Alcohol has helped to shape American culture and will continue to do so. Often in America, people use alcohol as a social lubricant or a way to wind down at the end of the day. Many studies have found that moderate drinking can offer substantial health benefits across all ages. The American Heart Association published a study called “Wine and Your Heart” showing an inverse association between moderate drinking and risk of heart attacks, ischemic stroke, and death all from cardiovascular causes. However, the key word is moderate!
Recently, there has been a considerable increase in binge drinking, with as many as 32% of Americans reporting occasional bingeing. Binge drinking is defined as episodic excessive drinking. This typically happens when men consume five or more drinks, or when women consume four or more drinks in about two hours. Binge drinking has been related to serious pathological effects in different organ systems. In the cardiovascular system, binge drinking has been linked to higher levels of cerebral bleeds, death from coronary artery disease, and strokes. In the gastrointestinal system, pancreatic cancer was found to be more common in binger drinkers than compared to nondrinkers. Furthermore, binge drinking goes beyond organ damage. Binge drinking is correlated most highly with violent injuries. Suicide rates among binge drinkers is six times that of moderate alcohol consumers.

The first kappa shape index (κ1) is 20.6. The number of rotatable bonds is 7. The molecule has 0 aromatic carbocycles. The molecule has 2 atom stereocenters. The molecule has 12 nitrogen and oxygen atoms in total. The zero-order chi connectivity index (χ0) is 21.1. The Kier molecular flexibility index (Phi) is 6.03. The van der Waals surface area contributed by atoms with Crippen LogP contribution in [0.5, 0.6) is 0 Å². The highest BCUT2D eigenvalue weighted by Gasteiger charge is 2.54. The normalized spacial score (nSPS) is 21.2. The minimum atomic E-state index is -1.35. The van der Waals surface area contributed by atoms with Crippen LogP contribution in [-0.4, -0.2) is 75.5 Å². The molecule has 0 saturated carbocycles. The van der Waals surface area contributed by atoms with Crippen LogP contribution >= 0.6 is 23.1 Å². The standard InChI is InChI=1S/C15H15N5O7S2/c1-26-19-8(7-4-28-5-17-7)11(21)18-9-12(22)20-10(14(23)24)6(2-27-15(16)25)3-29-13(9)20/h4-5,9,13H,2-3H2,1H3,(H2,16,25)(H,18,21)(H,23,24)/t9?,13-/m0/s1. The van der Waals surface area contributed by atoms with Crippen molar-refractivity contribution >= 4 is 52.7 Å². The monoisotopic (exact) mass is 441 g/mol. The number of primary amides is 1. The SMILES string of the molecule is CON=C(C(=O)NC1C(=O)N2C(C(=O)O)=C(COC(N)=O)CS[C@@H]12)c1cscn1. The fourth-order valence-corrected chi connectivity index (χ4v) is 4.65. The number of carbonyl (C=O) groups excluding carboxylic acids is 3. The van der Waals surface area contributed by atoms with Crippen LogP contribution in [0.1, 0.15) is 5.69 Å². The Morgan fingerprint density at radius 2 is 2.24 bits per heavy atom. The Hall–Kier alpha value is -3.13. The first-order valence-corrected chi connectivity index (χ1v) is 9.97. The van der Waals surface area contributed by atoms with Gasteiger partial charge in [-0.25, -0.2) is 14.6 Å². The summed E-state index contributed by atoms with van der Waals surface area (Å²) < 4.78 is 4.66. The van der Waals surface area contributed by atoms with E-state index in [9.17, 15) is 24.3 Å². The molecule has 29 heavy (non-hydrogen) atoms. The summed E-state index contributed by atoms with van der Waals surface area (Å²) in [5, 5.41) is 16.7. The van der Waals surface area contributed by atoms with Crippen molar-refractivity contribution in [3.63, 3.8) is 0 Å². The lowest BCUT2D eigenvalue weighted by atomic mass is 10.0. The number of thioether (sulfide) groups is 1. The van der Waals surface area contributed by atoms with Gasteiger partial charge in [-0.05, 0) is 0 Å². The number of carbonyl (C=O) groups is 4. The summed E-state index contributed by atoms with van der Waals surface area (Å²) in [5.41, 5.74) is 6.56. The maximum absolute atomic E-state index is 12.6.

Binge drinking has been shown to have serious effects on the human body. Although alcohol has certain benefits to health when people drink and meet the definition of moderate, there are still no public health guidelines that encourage people to start drinking.